With the exception of the nine years that I spent in Israel, I have never missed an American election, not even off-year primaries. I have always taken my responsibility to vote very seriously. So this coming Presidential election — which comes at a point of real historical crisis for the US — has seen me struggling mightily in an effort to find out what the candidates actually know about the critical issues and what they would be likely to do if elected.
Barack Obama is particularly impenetrable. Because of the multiple constituencies that he is trying to appeal to, he is unlikely to be too specific. He’s an excellent speaker and has plenty of backup and preparation — his foreign policy staff numbers 300, according to the NY Times. And of course pre-election promises have historically had little relationship to presidential actions.
But candidates, even smooth ones like Obama, sometimes reveal their degree of competence on an issue despite careful programming. Obama’s AIPAC statement that “Jerusalem will remain the capital of Israel, and it must remain undivided” and its immediate retraction in the face of howls from Arabs and the Left was instructive and very disquieting. Obviously this was one issue that Obama had not understood.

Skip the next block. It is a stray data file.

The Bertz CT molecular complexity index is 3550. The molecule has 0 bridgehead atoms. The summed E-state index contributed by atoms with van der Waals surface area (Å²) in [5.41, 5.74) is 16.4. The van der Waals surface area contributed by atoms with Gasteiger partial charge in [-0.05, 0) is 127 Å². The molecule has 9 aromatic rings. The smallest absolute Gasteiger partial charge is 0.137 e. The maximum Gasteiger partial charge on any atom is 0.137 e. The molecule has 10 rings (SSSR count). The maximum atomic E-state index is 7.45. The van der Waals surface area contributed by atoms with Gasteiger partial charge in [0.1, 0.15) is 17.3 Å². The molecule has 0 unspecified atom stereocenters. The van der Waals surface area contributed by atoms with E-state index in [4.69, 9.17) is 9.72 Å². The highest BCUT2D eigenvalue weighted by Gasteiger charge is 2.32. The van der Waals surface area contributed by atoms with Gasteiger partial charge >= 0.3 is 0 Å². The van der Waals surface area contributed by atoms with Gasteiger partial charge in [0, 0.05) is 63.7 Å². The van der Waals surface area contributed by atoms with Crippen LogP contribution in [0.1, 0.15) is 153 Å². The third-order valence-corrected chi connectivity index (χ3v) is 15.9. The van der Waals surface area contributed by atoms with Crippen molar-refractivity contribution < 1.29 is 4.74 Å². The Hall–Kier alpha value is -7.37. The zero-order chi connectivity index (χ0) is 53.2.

Now Obama has made another statement on the Middle East, and unfortunately it is a doozy. Thanks to Martin Kramer for catching this:
I think King, King Abdullah [of Jordan] is as savvy an analyst of the region and player in the region as, as there is, one of the points that he made and I think a lot of people made, is that we’ve got to have an overarching strategy recognizing that all these issues are connected. If we can solve the Israeli-Palestinian process, then that will make it easier for Arab states and the Gulf states to support us when it comes to issues like Iraq and Afghanistan.
It will also weaken Iran, which has been using Hamas and Hezbollah as a way to stir up mischief in the region. If we’ve gotten an Israeli-Palestinian peace deal, maybe at the same time peeling Syria out of the Iranian orbit, that makes it easier to isolate Iran so that they have a tougher time developing a nuclear weapon. — Obama on Meet the Press, July 27, 2008. My emphasis.
Keep in mind that he uttered this pernicious nonsense after his visit to the Middle East, after his intensive discussions on Mideast issues! Kramer calls it “The Myth of Linkage“, and it appears in the Baker-Hamilton Iraq Study Group report, as well as in statements by Jimmy Carter and Obama supporter Zbigniew Brzezinski.
Obama’s statement indicates either 1) he spoke without thinking, 2) he has no understanding of the intentions and strategies of the players in the region, or 3) he — like Carter, Brzezinski and Baker, wishes to provide a justification for a blatantly pro-Arab and anti-Israel policy.
I suppose alternative 1) is the best we can hope for.